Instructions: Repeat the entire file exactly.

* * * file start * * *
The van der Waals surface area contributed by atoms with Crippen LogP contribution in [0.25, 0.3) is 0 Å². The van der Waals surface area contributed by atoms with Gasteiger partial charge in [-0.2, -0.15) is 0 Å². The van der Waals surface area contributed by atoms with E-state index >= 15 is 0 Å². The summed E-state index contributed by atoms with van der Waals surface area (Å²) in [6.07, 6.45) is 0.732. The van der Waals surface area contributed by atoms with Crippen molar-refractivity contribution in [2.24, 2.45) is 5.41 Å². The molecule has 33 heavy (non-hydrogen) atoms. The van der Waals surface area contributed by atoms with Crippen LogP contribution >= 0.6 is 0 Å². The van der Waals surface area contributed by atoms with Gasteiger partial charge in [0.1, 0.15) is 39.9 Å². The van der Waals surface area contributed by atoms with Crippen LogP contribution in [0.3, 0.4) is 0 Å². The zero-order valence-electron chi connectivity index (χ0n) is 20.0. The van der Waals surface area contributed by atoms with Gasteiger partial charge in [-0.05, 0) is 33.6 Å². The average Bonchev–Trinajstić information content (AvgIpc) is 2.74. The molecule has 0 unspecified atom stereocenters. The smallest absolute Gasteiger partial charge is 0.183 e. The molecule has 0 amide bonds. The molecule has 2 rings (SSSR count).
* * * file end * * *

The van der Waals surface area contributed by atoms with Crippen LogP contribution in [0.25, 0.3) is 0 Å². The van der Waals surface area contributed by atoms with Gasteiger partial charge in [-0.2, -0.15) is 0 Å². The van der Waals surface area contributed by atoms with E-state index >= 15 is 0 Å². The summed E-state index contributed by atoms with van der Waals surface area (Å²) in [6.07, 6.45) is 0.732. The van der Waals surface area contributed by atoms with Crippen molar-refractivity contribution in [2.24, 2.45) is 5.41 Å². The molecule has 33 heavy (non-hydrogen) atoms. The van der Waals surface area contributed by atoms with Crippen LogP contribution >= 0.6 is 0 Å². The van der Waals surface area contributed by atoms with Gasteiger partial charge in [0.1, 0.15) is 39.9 Å². The van der Waals surface area contributed by atoms with Crippen LogP contribution in [0.3, 0.4) is 0 Å². The zero-order valence-electron chi connectivity index (χ0n) is 20.0. The van der Waals surface area contributed by atoms with Gasteiger partial charge in [-0.05, 0) is 33.6 Å². The average Bonchev–Trinajstić information content (AvgIpc) is 2.74. The molecule has 0 unspecified atom stereocenters. The smallest absolute Gasteiger partial charge is 0.183 e. The molecule has 0 amide bonds. The molecule has 2 rings (SSSR count).